Instead of merely talking or whining about a desire to carry something lighter for day-to-day photography situations, I decided to do something about it a couple of weeks before my month-long visit to Austria in May 2018.
I looked online for a mirrorless compact camera, but I didn’t need the latest or a top-line model. I preferred an older model with a lot of online reviews and user comments, and I decided on a compromise among three criteria: cost, weight and size, and image quality.
Feather-light fixed-lens prime
I honed in on a Fujifilm X70 which is an APS-C format, 16-million pixel, fixed-lens prime with focal length 18.5mm (28mm full-frame equivalent)1 and maximum aperture of f/2.8. The lens cannot be removed or switched out for another lens; that removes any possibility of exposing the camera interior and minimizes dust contamination.
About the short-lived release of the X70, Ritchie Roesch also wrote:
… (Released in the first quarter of 2016, the X70) was the short-lived baby-brother to the X100T, with an 18.5mm fixed-lens. Sony suddenly stopped production of the X-Trans II sensor, which the X70 used, and that killed the camera. The X-Trans III sensor was too hot to place inside the small X70 body, so (a possible update to an) X80 never happened. (Fujifilm discontinued the X70 model in the 4th quarter of 2018.)
I wasn’t concerned about availability, because I was confident of finding a second-hand model in the marketplace. I began looking online in March 2018; I found and purchased a “lightly used” silver X70 from a local user on Craigslist in early-May.
I’ve used a full-frame Canon 6D mark 1 camera (6D1) since January 2014, and I knew what sacrifices with the X70 would entail: no viewfinder, fixed focal length, and limited dynamic range in low light. But what I gained were weight and portability. On days when I only carried the X70, thoughts about weight and relative inconvenience of carrying a larger camera bundle vanished, as I realized the greater potential for a quicker image and less-noticeable presence in a wide variety of situations.
What I like about the X70:
- Small and fits inside jacket pocket
- Lightweight, at 340 grams or 12 ounces
- Articulating touch-screen
- Intuitive and easy-to-adjust controls for aperture and exposure
- Beautiful JPG colours straight from the camera
- Easy to use “panorama mode”
What I don’t like about the X70:
- No optical or digital viewfinder, get images like a mobile phone
- Digital screen always ‘on’, drains battery quickly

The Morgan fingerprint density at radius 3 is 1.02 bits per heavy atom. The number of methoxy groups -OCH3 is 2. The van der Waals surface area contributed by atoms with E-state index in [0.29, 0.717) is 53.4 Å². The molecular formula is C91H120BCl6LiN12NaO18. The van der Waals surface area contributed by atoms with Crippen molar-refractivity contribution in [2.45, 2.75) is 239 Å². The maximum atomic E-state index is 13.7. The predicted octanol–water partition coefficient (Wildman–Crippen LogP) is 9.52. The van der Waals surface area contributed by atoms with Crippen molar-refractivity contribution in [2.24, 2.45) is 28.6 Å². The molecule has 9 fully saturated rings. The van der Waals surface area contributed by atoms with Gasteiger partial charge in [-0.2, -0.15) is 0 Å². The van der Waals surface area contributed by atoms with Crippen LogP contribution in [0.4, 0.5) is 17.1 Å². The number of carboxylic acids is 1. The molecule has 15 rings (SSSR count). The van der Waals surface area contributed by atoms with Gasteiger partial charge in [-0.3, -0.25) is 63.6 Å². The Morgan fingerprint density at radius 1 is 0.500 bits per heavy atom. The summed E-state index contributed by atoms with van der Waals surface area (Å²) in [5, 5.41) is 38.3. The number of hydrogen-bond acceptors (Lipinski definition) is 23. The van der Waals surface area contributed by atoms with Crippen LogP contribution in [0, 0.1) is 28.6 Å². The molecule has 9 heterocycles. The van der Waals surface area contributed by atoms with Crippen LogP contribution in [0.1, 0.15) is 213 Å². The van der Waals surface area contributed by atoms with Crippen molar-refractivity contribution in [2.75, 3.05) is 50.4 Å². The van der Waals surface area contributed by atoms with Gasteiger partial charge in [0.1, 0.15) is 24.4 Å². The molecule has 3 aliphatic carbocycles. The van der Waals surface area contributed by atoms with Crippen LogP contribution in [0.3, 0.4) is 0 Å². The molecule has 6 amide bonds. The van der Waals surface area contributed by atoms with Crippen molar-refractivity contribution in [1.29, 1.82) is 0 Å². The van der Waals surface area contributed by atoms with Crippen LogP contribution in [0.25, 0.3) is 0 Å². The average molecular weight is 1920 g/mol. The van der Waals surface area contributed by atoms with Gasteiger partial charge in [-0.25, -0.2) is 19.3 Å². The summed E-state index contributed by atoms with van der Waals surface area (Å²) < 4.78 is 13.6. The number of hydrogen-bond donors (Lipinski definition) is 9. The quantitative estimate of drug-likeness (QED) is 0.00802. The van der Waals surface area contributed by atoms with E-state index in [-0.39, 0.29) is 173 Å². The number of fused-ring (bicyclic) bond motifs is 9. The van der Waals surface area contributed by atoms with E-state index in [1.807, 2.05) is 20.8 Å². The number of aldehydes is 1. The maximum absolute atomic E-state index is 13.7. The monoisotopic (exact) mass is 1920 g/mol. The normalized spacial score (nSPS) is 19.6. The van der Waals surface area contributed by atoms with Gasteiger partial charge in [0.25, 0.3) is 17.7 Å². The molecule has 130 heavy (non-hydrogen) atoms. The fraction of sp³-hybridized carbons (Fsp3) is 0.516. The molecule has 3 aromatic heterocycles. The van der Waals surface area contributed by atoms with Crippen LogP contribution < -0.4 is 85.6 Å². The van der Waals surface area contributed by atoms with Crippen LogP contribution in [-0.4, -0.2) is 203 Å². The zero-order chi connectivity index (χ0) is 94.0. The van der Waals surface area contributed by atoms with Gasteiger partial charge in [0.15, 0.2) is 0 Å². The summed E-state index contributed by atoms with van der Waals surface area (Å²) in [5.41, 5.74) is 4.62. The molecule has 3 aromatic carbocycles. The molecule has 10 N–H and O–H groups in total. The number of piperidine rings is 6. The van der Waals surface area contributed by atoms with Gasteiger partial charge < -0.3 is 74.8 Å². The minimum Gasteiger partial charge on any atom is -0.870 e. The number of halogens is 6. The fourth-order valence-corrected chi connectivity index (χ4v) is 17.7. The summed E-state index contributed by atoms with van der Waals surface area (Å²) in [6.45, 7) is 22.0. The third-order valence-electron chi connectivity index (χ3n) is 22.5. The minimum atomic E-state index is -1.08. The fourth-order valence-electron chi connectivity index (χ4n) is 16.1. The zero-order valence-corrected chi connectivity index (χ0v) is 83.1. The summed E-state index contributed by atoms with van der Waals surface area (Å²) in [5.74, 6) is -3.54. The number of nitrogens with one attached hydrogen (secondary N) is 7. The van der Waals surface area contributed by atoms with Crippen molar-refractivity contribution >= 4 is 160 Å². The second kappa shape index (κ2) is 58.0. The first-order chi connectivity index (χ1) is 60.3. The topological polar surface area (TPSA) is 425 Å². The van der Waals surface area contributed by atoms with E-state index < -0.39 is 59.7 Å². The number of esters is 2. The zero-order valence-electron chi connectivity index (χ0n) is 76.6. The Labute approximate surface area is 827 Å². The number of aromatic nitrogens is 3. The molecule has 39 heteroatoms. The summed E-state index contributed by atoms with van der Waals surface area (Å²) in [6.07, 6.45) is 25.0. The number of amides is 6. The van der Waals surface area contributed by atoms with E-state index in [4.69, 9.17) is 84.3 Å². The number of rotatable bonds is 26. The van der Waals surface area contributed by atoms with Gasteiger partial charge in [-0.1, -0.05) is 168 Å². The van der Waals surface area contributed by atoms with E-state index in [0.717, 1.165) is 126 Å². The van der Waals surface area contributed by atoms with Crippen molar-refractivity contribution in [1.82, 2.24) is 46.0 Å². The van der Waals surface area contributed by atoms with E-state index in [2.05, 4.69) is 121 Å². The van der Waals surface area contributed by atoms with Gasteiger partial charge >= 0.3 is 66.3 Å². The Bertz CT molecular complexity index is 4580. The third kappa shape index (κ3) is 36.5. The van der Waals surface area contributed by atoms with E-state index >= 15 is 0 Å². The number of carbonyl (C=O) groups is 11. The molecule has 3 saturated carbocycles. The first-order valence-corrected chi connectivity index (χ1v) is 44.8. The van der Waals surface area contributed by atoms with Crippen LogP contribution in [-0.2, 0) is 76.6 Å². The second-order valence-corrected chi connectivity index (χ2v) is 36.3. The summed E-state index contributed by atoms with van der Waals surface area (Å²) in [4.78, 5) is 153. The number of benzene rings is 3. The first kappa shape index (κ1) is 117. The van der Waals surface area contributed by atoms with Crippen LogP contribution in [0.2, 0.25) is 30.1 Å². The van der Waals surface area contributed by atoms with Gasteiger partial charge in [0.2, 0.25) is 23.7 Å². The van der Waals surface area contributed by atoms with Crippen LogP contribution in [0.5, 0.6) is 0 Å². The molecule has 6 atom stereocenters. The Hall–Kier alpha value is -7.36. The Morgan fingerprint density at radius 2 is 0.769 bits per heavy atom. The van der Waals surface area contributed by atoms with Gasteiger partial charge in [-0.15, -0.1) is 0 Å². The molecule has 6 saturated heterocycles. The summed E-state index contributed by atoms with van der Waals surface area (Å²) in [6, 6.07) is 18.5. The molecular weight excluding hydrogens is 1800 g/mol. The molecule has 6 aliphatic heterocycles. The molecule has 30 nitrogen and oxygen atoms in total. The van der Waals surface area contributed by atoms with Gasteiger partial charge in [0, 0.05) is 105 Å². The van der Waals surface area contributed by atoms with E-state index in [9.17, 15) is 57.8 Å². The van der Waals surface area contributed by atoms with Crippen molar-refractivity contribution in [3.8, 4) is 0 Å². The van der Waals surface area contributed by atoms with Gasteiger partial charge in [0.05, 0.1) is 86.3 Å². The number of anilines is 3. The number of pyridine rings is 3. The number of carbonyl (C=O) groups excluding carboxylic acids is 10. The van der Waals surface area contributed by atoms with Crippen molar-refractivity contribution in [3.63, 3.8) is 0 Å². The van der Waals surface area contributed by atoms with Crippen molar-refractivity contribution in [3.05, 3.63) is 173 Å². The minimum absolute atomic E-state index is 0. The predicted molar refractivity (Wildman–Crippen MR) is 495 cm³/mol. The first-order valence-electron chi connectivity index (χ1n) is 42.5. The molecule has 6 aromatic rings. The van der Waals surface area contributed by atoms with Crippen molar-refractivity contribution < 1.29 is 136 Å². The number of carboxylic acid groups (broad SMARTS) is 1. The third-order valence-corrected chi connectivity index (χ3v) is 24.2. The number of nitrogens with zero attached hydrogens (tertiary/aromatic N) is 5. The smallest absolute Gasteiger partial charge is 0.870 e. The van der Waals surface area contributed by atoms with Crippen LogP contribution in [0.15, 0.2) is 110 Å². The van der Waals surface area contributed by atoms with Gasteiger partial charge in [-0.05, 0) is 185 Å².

- Too easy to accidentally activate touch-screen setting of Focus-Shot-Off
- Noise pattern visible at ISO 3200
- No on-board GPS, but that lack of a perk is easy to overcome
- I don’t take much video, but that video button is very difficult to engage
As I write this, I’ve had the X70 for 5 months, and I’ve “flipped the image number counter”. That means I’ve already snapped over 10-thousand exposures. Ultimately, the temptation to “go light” proved true, fulfilling my own prediction. My usage of the X70 versus 6D1 was 77%-23% in Austria in May 2018, and 42%-58% in the American Southwest in October 2018 with a significant number of 6D1 images of animals at the Desert Museum in Tucson.
I’m not giving up on the Canon system, because of the branded glass I’ve assembled since 2009. But if I decide to switch, I would seriously consider the Fujifilm system.
X70, from Vienna to New Mexico
All images were produced in-camera in both JPG and RAW (RAF) formats with the default or Provia film simulation. I produced “black and white” images in post-processing.
1 I also have the silver Wide Conversion Lens WCL-X70 which simply screws on top of the X70’s fixed-lens. The WCL-X70 converts the camera to a wider 14mm (21mm equivalent) focal length which is a lot of fun to use in a wider field setting. Take Kayo (aka bigheadtaco) reviewed the WCL-X70 for FujiLove.
Aside from “iPT6” labelled images of the X70, I made all other images above with a X70 in May and October 2018; alle Fotoaufnahmen sind mit Wasserzeichen versehen worden. This post appears on Fotoeins Fotografie at fotoeins.com as https://wp.me/p1BIdT-bWd.